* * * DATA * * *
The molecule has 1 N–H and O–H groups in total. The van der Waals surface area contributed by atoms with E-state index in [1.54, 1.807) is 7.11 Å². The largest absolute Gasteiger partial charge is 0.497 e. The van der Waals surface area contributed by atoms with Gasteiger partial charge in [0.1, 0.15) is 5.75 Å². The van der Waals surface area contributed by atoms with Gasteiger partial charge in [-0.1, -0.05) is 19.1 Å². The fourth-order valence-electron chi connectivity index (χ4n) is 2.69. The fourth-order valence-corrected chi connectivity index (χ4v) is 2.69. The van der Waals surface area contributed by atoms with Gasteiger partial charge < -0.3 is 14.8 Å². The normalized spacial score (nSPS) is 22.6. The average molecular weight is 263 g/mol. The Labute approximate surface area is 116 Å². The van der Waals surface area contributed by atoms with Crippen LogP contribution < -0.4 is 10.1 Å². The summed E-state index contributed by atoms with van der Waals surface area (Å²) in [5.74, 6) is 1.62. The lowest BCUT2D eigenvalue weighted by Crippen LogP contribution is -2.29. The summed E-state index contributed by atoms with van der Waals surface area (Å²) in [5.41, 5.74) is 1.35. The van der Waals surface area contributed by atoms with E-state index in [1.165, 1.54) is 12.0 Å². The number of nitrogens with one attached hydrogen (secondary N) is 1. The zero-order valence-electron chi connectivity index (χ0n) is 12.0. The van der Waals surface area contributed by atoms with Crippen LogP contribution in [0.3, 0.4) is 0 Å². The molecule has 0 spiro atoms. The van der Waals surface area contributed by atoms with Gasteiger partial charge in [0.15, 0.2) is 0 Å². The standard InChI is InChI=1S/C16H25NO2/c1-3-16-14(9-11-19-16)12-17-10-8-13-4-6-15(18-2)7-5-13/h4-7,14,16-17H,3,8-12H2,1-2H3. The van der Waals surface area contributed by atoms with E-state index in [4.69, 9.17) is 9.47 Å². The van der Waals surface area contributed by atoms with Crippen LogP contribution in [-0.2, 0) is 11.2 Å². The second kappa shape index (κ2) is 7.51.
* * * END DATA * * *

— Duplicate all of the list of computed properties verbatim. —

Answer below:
The molecule has 1 N–H and O–H groups in total. The van der Waals surface area contributed by atoms with E-state index in [1.54, 1.807) is 7.11 Å². The largest absolute Gasteiger partial charge is 0.497 e. The van der Waals surface area contributed by atoms with Gasteiger partial charge in [0.1, 0.15) is 5.75 Å². The van der Waals surface area contributed by atoms with Gasteiger partial charge in [-0.1, -0.05) is 19.1 Å². The fourth-order valence-electron chi connectivity index (χ4n) is 2.69. The fourth-order valence-corrected chi connectivity index (χ4v) is 2.69. The van der Waals surface area contributed by atoms with Gasteiger partial charge < -0.3 is 14.8 Å². The normalized spacial score (nSPS) is 22.6. The average molecular weight is 263 g/mol. The Labute approximate surface area is 116 Å². The van der Waals surface area contributed by atoms with Crippen LogP contribution < -0.4 is 10.1 Å². The summed E-state index contributed by atoms with van der Waals surface area (Å²) in [5.74, 6) is 1.62. The lowest BCUT2D eigenvalue weighted by Crippen LogP contribution is -2.29. The summed E-state index contributed by atoms with van der Waals surface area (Å²) in [5.41, 5.74) is 1.35. The van der Waals surface area contributed by atoms with E-state index in [1.165, 1.54) is 12.0 Å². The number of nitrogens with one attached hydrogen (secondary N) is 1. The zero-order valence-electron chi connectivity index (χ0n) is 12.0. The van der Waals surface area contributed by atoms with Crippen LogP contribution in [0.3, 0.4) is 0 Å². The molecule has 0 spiro atoms. The van der Waals surface area contributed by atoms with Gasteiger partial charge in [0.15, 0.2) is 0 Å². The standard InChI is InChI=1S/C16H25NO2/c1-3-16-14(9-11-19-16)12-17-10-8-13-4-6-15(18-2)7-5-13/h4-7,14,16-17H,3,8-12H2,1-2H3. The van der Waals surface area contributed by atoms with E-state index in [4.69, 9.17) is 9.47 Å². The van der Waals surface area contributed by atoms with Crippen LogP contribution in [-0.2, 0) is 11.2 Å². The second kappa shape index (κ2) is 7.51.